Reading Solution – March 2016
Starting at the school door is not soon enough Recently I read an open letter…
Las Cruces readers have put their money where the books are. Thanks to your contributions, Children’s Reading Alliance will deliver 9,000 new books to children this summer. This week Claud Gobble and Wells Fargo Advisors added the crowning donations allowing us to buy the additional 1,000 books we need to achieve our goal. All of us at Children’s Reading Alliance and Las Cruces Public Schools thank you for helping us provide books that will keep struggling readers reading this summer. Starting this week volunteer Book Buddies are making their first of four visits to each K-3Plus summer school site to share children’s literature and the joy of book ownership with children in grades kindergarten through third grade.
All of the wonderful volunteers who have been hitting the pavement for donations can finally come inside to cool off and read. And we sincerely hope that you will do the same this summer. The best way for our children to learn to love reading is to see all of the adults in their lives enjoying books too.
It’s time to take a shelfie, a glimpse at what we are reading this summer.
I asked CRA board members about the books that are open on their night stands, patios, next to the recliner, and on the bathroom counter. Ambitious readers all, no one had any trouble naming books to recommend. Here is our eclectic selection to whet your appetite for a reading picnic of your own.
George Mulholland is armchair hiking in Coyote America by Dan Flores, a book that provides the author’s personal observations along with scientific research.
At Claudia Billings’ house there are open books in every room as her whole family passes around their new favorites. Recommendations run the gamut.
Underground Railroad by Colson Whitehead, a reimagined history.
Lincoln in the Bardo by George Saunders takes the reader on a non-linear path in and out of the bardo where people who are dead are still connected to the living. “Not the easiest thing to read but very rewarding,” says Billings.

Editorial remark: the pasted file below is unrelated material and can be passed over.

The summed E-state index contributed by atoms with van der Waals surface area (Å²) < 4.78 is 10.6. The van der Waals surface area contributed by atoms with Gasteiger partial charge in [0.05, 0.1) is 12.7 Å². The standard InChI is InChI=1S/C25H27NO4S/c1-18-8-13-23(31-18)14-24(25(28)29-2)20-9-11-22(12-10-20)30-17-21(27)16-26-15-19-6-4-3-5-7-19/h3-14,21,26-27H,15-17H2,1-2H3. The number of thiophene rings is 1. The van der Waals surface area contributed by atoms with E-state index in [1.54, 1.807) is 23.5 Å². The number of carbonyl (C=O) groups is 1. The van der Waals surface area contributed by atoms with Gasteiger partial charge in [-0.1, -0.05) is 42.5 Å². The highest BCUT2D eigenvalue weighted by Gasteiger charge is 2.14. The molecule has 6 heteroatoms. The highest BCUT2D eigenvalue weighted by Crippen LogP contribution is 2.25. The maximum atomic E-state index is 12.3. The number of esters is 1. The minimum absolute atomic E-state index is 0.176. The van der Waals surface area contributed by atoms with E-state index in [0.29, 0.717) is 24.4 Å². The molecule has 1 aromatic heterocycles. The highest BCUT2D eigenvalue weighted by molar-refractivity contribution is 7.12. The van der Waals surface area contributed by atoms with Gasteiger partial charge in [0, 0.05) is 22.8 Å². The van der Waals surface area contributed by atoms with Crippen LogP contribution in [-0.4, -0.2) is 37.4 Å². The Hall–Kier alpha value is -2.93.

Louise Erdrich’s LaRose is a contemorary tale of justice and atonement with ancient roots in Native American culture.
Louise Penny mysteries follow Chief Inspector Gamache on his crime fighting adventures in Canada.
Claudia is preparing for summer reading at Mesilla Park and Mesilla Elementary Schools with an old favorite, Alexander and the Terrible, Horrible, No Good, Very Bad Day by Judith Viorst and her new fav, Bunny Loves to Write by Peter Bently.
Clay Doyle ventures into the virtual world of the future in Ready Player One by Ernest Cline, a science fiction novel.
Marcus Crawford is reading Drift by Rachel Maddow, a look at how the U.S. has entered its current era of perpetual war.
Maria Flores is a fan of the New York Times and The New Yorker. This summer she looks forward to catching up on her books with A Tree Grows in Brooklyn by Betty Smith; Confesssions of a Berlitz-tape Chicana, essays and poetry by Demetria Martinez; and a gift from her daughter, All the Single Ladies by Rebecca Traister , a portrait of contemporary American life.
Mary Helen Garcia, is reading The Immortal Life of Henrietta Lacks by Rebecca Skloot and Against All Odds by Danielle Steele.
Susan McDaniel is reading Bless Me, Ultima by Rudolfo Anaya when she isn’t busy preparing Stellaluna; Pete the Cat; Coyote, a Tale from the American Southwest; Giraffes Can’t Dance, and What do you do with a Tail Like This? for her Summer Book Buddies at MacArthur Elementary School.
At my house, Haruki Murakami novels of magical realism have really caught on. Yuval Noah Harari’s Homo Deus: A Brief History of Tomorrow is creating plenty of conversation, although I have to say I prefer Harari’s Sapiens: A Brief History of Humankind.
My newest fav children’s book is Michael Hall’s Red, A Crayon’s Story. I am conducting an experiment by reading it to adults as well as children because of the surprising range of interpretations it seems to elicit.